Accessibility/Mobile Features
Skip Navigation
Skip to Content
Editorial News
Business
Classified Sites

The Canadian Press - ONLINE EDITION

Google to use overseas cash to help pay for $20 billion to $30 billion in foreign acquisitions

SAN FRANCISCO - Google is amassing cash overseas to help finance a foreign shopping spree that could cost the Internet company up to $30 billion.

The potential price tag for Google's expansion plans outside the U.S. surfaced Tuesday in documents disclosing the company's response to recent questions raised by the Securities and Exchange Commission.

Pressed to provide more details about its plans for its overseas cash, Google revealed that $20 billion to $30 billion is earmarked for the acquisition of foreign companies and technology rights held outside the U.S. The Mountain View, California, company didn't specify a timetable for completing the deals or mention any acquisition candidates.

Google nearly pulled off a major acquisition late last year, according to the letter to the SEC. The company said it was in talks to buy a foreign company before abandoning the negotiations shortly before writing the Dec. 20, 2013, letter. Although the letter is five months old, the SEC didn't release it until Tuesday.

Google Inc. declined to comment on the letter.

Had the potential deal mentioned in the SEC letter been completed, it would have eclipsed Google's largest foreign acquisition so far — last year's $1 billion purchase of Waze, a digital mapping service based in Israel.

Google has spent about $27 billion buying other companies, primarily in the U.S., during the past decade. Its biggest acquisition so far has been Motorola Mobility, a cellphone maker snapped up for $12.4 billion two years ago. Google is now in the process of selling Motorola's phone business to Lenovo Group for $2.9 billion in a deal that still requires regulatory approval.

Besides buying foreign companies, Google also may spend about $4 billion buying offices and data centres outside the U.S, according to its explanation to the SEC.

Google's overseas cash totalled $34.5 billion through March. Another $25 billion is held in the U.S.

Like many other large technology companies, Google has been criticized for keeping money overseas to avoid paying U.S. taxes. Lawmakers in Britain and France also have lashed out at Google for avoiding taxes in their countries by booking revenue in Ireland, where tax rates are lower.

Google has steadfastly maintained that all of its financial reporting complies with tax laws around the world.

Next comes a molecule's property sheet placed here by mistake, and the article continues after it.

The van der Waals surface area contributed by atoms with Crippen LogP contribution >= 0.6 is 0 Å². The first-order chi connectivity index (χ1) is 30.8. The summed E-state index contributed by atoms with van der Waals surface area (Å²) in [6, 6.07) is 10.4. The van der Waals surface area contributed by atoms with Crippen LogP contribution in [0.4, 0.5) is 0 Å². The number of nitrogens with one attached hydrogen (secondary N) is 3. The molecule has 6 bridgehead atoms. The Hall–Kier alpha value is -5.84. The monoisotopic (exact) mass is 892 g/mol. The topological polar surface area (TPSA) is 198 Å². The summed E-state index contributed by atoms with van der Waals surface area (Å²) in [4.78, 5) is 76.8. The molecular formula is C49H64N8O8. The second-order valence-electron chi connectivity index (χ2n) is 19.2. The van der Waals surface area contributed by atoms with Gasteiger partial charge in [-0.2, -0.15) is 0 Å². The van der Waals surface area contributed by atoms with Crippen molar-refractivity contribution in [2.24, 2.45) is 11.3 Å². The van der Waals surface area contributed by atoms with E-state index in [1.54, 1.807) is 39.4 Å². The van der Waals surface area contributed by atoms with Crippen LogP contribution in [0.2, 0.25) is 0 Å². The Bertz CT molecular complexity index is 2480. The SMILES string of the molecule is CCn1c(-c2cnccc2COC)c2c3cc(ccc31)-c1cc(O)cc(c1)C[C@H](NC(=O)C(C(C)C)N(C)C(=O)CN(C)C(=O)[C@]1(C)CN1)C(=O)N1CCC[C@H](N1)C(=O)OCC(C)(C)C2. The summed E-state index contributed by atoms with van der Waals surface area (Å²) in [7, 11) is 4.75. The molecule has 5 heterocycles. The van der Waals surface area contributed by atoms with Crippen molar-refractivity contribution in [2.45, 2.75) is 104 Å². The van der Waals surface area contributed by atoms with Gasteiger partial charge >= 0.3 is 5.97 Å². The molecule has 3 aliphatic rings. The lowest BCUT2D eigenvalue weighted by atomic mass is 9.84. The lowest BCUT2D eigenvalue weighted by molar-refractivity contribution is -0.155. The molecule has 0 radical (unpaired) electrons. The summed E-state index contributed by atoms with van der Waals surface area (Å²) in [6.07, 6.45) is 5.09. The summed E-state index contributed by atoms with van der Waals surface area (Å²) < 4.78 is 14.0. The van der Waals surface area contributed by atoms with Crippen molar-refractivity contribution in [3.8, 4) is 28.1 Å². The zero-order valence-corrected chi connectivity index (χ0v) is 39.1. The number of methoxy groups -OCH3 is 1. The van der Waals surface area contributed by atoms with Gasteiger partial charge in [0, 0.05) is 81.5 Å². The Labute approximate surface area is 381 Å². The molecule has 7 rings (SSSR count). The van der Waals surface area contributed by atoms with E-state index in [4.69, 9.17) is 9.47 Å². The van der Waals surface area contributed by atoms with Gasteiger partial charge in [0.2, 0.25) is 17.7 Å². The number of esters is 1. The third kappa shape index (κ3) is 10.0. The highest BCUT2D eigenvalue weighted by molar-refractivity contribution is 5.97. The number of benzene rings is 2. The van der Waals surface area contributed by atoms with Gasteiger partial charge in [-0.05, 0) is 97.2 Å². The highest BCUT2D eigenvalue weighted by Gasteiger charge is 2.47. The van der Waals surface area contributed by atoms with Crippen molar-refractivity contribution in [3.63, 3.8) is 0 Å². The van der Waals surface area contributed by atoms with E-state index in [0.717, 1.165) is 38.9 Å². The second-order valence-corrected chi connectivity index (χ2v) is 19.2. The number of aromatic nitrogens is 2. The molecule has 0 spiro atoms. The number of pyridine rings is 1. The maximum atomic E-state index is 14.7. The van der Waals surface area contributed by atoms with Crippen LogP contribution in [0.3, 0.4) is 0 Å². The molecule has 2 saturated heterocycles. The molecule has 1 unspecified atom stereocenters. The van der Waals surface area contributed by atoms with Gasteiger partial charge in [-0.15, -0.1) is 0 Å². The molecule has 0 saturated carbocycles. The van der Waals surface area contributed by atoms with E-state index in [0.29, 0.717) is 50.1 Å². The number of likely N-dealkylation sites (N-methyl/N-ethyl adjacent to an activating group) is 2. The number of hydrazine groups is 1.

Most of Google's revenue comes from outside the U.S.

A proposal urging Google to pay its "fair share" of taxes around the world was rejected by more than 90 per cent of the company's shareholders at a meeting last week.

  • Rate this Rate This Star Icon
  • This article has not yet been rated.
  • We want you to tell us what you think of our articles. If the story moves you, compels you to act or tells you something you didn’t know, mark it high. If you thought it was well written, do the same. If it doesn’t meet your standards, mark it accordingly.

    You can also register and/or login to the site and join the conversation by leaving a comment.

    Rate it yourself by rolling over the stars and clicking when you reach your desired rating. We want you to tell us what you think of our articles. If the story moves you, compels you to act or tells you something you didn’t know, mark it high.

Sort by: Newest to Oldest | Oldest to Newest | Most Popular 0 Commentscomment icon

You can comment on most stories on brandonsun.com. You can also agree or disagree with other comments. All you need to do is register and/or login and you can join the conversation and give your feedback.

There are no comments at the moment. Be the first to post a comment below.

Post Your Commentcomment icon

Comment
  • You have characters left

The Brandon Sun does not necessarily endorse any of the views posted. Comments are moderated before publication. By submitting your comment, you agree to our Terms and Conditions. New to commenting? Check out our Frequently Asked Questions.

letters

Make text: Larger | Smaller

Brandon Sun Business Directory
Sudden Surge: Flood of 2014
Opportunity Magazine — The Bakken
Why Not Minot?
Welcome to Winnipeg

Social Media

Canadian Mortgage Rates